4.  UNPLUG

We are attached to our devices, aren’t we?  They’re everywhere and in every room.  Unplugging for a while each day will allow us to focus on those around us, re-appreciate moments of quietness, and even remove some additional anxiety (unpleasant posts on social media, disturbing news, etc.).  It’s good to give our eyes a break from any kind of screen.  Unplug and listen for natural sounds instead like the wind blowing, leaves rustling, birds chirping.

5.  UNCLUTTER

Speaking of devices…we can remove some from our sleeping space for a more peaceful and relaxing environment.  Clearing counter tops of paper stacks and junk also helps clear our minds.  Taking the time and trouble to make the bed and straighten up makes it easier to drift off to sleep later.  Messy rooms add to a feeling of anxiety.

6.  UNWIND

Yes, we could probably use that half hour to cross an item off the to-do list, but sometimes the wiser choice would be to intentionally unwind.  Don’t think of a soak in the tub as a luxury but as a way of promoting peace and health.  Discover the calming benefits of chamomile tea.  You might have to develop a taste for it, but consider it an all-natural anti-anxiety medicine.  Light a candle, rub your feet with lotion, and take deep breaths.  Even a few minutes of slowing down makes a big difference in a trying day.

7.  LAUGH

Laughing relieves stress, lifts the mood, and burns calories!  Have you laughed today?

8.  LOVE

Looking for tangible ways to show our love for others will ultimately lead to our own happiness.  Giving feels good.  It allows us to step outside of our cares and focus on bringing joy to others.  In the midst of your crazy schedule, do something even crazier like adding in a visit to a shut-in or making a homemade, unexpected surprise for someone.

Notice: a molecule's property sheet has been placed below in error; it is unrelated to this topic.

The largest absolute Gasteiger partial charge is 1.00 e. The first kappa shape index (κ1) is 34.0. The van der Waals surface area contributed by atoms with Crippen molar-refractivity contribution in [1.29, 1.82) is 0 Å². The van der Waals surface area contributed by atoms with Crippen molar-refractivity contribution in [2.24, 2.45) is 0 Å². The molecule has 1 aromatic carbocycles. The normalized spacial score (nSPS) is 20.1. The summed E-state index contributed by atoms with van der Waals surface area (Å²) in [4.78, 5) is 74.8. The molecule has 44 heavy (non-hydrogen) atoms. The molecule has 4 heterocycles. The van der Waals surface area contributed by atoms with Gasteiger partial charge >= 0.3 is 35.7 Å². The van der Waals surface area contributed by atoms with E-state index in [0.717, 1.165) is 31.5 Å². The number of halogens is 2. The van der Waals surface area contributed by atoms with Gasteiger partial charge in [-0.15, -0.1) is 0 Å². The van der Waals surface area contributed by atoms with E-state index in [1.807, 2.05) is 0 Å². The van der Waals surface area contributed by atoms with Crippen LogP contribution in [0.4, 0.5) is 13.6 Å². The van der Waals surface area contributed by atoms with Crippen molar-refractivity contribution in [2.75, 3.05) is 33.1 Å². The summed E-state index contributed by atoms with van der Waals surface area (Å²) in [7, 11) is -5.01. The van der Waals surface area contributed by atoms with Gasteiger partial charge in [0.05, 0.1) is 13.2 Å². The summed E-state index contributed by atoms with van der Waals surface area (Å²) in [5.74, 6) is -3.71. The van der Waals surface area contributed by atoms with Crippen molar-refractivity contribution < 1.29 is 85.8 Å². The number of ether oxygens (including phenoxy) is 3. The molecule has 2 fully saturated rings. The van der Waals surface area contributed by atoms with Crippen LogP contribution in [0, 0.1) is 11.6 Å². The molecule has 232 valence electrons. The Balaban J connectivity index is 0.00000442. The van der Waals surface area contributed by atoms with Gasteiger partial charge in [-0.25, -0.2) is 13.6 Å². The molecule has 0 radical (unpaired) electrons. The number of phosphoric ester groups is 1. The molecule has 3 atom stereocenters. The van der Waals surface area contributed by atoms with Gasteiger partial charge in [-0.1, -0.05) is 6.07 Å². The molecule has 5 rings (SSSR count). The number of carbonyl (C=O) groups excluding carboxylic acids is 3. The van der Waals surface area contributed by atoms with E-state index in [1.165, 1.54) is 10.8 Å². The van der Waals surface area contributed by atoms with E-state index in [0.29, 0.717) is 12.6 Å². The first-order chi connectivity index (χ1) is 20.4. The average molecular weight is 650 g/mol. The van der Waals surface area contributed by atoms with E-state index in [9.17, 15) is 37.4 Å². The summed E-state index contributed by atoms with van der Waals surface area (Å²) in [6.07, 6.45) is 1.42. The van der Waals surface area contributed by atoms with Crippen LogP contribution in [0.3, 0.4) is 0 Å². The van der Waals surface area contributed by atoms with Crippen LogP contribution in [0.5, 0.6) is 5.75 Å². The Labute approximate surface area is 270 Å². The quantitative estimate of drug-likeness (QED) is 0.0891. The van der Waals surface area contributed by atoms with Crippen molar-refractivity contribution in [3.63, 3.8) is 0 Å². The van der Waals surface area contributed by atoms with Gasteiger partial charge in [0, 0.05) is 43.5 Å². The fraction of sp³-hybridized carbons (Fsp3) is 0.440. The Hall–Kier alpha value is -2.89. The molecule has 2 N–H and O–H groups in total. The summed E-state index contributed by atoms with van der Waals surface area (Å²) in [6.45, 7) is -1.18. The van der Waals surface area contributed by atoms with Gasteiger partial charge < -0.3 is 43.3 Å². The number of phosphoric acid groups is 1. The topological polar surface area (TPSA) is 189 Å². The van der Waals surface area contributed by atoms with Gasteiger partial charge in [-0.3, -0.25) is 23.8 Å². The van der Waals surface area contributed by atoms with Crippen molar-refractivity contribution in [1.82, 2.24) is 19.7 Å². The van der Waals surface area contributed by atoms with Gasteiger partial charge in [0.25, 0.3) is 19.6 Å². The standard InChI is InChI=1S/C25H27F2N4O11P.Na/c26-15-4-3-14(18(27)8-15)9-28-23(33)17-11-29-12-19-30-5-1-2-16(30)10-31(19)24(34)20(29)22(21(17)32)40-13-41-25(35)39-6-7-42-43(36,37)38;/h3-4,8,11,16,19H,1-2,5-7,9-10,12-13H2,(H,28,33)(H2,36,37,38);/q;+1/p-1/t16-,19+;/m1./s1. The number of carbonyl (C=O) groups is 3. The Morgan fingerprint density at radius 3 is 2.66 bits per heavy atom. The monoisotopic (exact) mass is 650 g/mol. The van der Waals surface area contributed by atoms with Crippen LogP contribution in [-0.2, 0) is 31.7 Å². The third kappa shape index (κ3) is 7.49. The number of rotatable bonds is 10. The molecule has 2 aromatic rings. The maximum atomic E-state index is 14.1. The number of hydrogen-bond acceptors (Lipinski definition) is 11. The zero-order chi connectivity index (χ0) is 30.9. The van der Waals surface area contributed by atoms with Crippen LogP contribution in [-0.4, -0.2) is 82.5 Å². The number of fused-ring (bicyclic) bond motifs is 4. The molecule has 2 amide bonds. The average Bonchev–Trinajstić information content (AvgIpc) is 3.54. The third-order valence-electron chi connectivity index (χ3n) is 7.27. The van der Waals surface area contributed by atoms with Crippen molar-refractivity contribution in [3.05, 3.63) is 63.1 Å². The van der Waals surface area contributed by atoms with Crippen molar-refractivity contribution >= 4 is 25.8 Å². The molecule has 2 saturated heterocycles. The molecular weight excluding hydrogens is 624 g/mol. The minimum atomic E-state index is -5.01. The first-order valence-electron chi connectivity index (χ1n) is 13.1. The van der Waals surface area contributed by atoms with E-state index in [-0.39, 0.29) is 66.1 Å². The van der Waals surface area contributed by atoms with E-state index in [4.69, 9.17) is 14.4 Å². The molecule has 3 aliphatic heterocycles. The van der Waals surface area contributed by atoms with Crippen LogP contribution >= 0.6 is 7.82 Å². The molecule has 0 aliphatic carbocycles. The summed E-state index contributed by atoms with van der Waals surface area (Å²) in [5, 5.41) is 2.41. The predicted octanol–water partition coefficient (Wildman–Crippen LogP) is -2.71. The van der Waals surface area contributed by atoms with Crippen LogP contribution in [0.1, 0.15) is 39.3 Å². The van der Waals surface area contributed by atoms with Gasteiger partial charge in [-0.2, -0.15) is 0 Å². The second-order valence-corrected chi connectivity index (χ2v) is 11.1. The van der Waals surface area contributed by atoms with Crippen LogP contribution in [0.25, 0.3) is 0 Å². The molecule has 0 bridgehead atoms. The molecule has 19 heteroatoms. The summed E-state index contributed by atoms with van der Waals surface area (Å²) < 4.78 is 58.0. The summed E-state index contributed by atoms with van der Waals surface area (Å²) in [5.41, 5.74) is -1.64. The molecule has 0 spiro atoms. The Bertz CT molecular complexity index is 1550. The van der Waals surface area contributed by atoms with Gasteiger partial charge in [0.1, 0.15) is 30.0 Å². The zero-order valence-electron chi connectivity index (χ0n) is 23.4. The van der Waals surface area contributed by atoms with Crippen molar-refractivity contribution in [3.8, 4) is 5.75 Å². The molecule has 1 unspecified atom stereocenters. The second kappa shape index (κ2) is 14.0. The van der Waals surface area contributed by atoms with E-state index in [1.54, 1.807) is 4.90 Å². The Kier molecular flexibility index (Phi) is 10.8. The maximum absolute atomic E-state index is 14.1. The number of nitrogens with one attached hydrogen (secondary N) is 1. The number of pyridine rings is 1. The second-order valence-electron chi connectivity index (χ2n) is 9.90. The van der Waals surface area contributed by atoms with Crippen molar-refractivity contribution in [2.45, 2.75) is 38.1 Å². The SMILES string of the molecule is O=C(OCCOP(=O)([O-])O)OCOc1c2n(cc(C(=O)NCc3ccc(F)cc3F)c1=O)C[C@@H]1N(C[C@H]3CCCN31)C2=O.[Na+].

Hopefully these ideas for managing stress haven’t added even more stress.  You might be thinking, Who has time for any of THAT?!  Some of the tips can be combined, like sipping tea while studying the Bible.  Or praying while going for a walk.  It’s probably unrealistic to try to hit all 8 tips every single day, but we can be more intentional in handling our anxieties.  It will be good for us and for those around us.  God has given us many ways to combat stress.  We could even add singing, looking for beauty, and counting our blessings.  What tips do you have?

“In the multitude of my anxieties within me, your comforts delight my soul” (Psalm 94:19).

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When Loved Ones Fall Away, Part 3

“RETURN TO ME.”  God repeated this plea over and over when His children turned away from Him.  He told them that He would not be angry with them if they would only acknowledge their sin against Him (Jeremiah 3:12,13).  He promised to heal them if they would return to Him (v. 22).  Perhaps the saddest words of all regarding Israel are found in Jeremiah 3:7.  “And I said, after she had done all these things, ‘Return to Me.’  But she did not return” (emphasis mine).

Are you worried about someone who has yet to return?  Have you spent hours pleading and praying?  God understands.  Remember, He loves the soul of the wayward even more than we do.

Excerpts from the book RETURN TO ME due out in February:

From chapter five, “Keep Praying”–

Prayer is the ultimate litmus test because it is colored by our attitude.  The command to pray in 1 Thessalonians 5:17 is sandwiched between the commands to rejoice and be thankful.  We’re to have a joyful, prayerful, thankful mentality, especially when working with others, “for this is the will of God in Christ Jesus for you” (v. 18).  It’s too easy to get caught up in the exact opposite.  Perhaps we feel unable to rejoice because we are filled with anxiety or discouragement.  After praying endlessly for someone without seeing any “results,” it’s tempting to think God no longer hears or cares.  And instead of being thankful, we become resentful.  What can we do?  Rejoice, pray, give thanks anyway.